My favorite beers are:

Pilsner Urquell

warsteiner            

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My home town

Fethiye
(Greek: Μάκρη, Makri or Macri) is a city and district of Muğla Province in the Aegean region of Turkey with about 68,000 inhabitants (2008). Modern Fethiye is located on the site of the ancient city of Telmessos, the ruins of which can be seen in the city, e.g. the Hellenistic theatre by the main quay.
Telmessos was the most important city of Lycia, with a recorded history starting in the 5th century BC.
A Lycian legend explains the source of the name Telmessos as follow : The god Apollo falls in love with the youngest daughter of the King of Phoenicia, Agenor. He disguises himself as a small dog and thus gains the love of the shy, withdrawn daughter. After he reappears as a handsome man, they have a son, whom they name ‘Telmessos’ (the land of lights). The city became part of the Persian Empire after the invasion of the Persian King Harpagos in 547 BC, along with other Lycian and Carian cities. Telmessos then joined the Attic-Delos Union established in mid-5th century BC. and, although it later left the union and became an independent city, continued its relations with the union until the 4th century BC.
Turkish coastline near Dalaman, behind the pen...

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The oracle of Telmessos, devoted to Apollo, had great impact on the course of ancient history. Legend says that Alexander the Great, on a mission to invade Anatolia in the winter of 334-333 BC, entered Telmessos harbour with his fleet. The commander of the fleet, Nearchus, asks permission of King Antipatrides of Telmessos for his musicians and slaves to enter the city. On getting the permission, the warriors with weapons hidden in the flute boxes capture the acropolis during the feasts held at night.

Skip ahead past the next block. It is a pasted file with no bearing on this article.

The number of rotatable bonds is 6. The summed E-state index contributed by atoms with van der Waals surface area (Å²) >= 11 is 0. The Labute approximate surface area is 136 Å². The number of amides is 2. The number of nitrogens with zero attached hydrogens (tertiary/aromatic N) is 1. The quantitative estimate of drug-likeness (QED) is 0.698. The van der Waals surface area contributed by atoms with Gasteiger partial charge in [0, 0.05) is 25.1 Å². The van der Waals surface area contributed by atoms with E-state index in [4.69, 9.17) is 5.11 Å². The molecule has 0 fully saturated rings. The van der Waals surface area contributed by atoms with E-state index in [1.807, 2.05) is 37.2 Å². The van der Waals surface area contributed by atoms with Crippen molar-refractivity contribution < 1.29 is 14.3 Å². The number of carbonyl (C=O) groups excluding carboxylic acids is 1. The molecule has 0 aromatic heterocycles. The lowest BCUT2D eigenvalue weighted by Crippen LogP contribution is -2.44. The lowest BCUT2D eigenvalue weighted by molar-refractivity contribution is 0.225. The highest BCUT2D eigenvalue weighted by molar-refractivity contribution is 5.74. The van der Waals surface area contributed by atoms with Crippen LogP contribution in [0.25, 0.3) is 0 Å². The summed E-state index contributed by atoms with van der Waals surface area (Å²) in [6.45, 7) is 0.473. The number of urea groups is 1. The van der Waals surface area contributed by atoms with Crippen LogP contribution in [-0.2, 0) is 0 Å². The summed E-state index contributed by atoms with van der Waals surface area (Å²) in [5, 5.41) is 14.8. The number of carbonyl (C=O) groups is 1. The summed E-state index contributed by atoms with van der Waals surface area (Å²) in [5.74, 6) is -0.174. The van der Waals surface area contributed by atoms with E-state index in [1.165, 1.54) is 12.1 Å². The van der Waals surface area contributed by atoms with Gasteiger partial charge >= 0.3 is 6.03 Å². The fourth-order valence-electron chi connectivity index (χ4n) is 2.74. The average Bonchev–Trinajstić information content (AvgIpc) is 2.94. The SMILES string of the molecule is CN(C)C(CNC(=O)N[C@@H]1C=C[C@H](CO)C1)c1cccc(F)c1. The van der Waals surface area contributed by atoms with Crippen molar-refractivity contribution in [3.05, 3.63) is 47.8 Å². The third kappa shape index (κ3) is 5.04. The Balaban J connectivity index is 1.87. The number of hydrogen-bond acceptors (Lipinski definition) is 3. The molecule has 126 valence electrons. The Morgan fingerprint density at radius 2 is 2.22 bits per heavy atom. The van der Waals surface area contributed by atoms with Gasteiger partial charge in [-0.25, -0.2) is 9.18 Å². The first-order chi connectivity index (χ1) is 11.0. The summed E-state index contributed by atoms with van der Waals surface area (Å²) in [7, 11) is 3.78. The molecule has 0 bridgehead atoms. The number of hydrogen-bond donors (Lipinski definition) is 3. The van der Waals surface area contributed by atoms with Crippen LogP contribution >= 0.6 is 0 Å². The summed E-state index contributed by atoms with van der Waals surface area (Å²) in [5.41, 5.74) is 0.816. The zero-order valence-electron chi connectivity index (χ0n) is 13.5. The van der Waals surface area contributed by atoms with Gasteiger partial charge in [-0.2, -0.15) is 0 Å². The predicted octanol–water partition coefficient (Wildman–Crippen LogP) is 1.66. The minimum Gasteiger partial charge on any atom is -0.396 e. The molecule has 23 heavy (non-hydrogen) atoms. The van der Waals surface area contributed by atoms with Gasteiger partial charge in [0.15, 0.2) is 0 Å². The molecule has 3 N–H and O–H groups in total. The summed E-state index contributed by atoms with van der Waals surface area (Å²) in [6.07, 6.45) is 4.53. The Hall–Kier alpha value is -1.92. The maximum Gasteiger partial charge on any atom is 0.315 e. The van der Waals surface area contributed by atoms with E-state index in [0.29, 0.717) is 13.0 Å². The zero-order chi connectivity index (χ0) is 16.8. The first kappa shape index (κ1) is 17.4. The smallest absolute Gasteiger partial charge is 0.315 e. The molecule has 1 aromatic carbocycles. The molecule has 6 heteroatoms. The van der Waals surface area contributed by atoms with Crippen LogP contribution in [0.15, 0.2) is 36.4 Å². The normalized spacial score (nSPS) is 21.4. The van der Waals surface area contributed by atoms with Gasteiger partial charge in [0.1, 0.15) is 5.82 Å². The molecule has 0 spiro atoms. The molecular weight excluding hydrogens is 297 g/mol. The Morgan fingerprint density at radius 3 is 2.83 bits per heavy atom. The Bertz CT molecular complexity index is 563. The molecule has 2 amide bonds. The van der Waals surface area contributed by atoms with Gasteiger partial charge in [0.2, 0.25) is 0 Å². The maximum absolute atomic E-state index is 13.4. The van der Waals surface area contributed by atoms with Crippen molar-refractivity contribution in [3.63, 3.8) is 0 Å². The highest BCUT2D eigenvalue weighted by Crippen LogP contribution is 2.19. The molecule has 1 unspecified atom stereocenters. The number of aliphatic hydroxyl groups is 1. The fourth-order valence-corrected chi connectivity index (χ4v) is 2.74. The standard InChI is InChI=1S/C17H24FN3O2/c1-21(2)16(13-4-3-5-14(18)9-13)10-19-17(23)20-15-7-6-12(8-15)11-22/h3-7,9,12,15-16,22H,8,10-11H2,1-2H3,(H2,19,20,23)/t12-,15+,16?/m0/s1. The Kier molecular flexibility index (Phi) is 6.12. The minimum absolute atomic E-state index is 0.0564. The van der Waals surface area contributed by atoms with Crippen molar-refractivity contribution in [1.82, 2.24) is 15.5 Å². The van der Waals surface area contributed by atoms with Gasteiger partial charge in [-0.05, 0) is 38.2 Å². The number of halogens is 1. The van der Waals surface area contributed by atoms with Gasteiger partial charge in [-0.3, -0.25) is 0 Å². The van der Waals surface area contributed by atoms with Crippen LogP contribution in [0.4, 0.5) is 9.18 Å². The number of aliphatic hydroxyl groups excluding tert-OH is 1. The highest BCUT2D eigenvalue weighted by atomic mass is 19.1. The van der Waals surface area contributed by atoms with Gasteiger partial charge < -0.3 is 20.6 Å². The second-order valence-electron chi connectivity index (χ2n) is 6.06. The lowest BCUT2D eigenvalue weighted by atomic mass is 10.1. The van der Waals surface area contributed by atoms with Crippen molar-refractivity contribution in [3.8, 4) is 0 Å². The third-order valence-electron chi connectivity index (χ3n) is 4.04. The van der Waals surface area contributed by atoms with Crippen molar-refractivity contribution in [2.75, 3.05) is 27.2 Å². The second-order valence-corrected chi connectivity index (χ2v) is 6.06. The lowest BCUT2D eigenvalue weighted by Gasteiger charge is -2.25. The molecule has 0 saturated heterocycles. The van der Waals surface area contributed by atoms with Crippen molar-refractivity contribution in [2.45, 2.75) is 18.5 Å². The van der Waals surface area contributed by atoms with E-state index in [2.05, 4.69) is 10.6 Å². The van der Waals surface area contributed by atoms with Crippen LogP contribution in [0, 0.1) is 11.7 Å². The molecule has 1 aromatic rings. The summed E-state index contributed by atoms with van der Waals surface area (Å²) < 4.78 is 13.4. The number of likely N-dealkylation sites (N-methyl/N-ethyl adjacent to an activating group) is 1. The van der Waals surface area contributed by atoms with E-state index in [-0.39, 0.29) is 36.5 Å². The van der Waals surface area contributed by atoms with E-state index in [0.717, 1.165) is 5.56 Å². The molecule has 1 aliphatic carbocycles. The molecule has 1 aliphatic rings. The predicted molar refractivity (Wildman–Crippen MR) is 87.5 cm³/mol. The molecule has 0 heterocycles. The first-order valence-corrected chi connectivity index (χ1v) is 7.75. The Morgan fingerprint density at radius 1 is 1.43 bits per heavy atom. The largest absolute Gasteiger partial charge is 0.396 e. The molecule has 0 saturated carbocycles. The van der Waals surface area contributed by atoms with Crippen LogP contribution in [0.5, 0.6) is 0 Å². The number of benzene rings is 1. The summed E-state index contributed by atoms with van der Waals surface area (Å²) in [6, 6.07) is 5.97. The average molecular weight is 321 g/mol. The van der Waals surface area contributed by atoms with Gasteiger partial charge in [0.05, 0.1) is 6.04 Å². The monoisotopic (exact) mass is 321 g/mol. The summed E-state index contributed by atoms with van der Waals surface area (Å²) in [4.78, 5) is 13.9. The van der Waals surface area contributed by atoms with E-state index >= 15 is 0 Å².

By the 10th century, it came to be called Makri (< μακρή ‘distant’), after the name of the island at the entrance to the harbor.
Telmessos was ruled by the Anatolian beylik of Menteşe starting in 1284, under the name Megri. It became part of the Ottoman Empire in 1424.
In 1934, the city was renamed ‘Fethiye’ in honor of Fethi Bey, one of the first pilots of the Ottoman Air Force, killed on an early mission.
Port Göcek early evening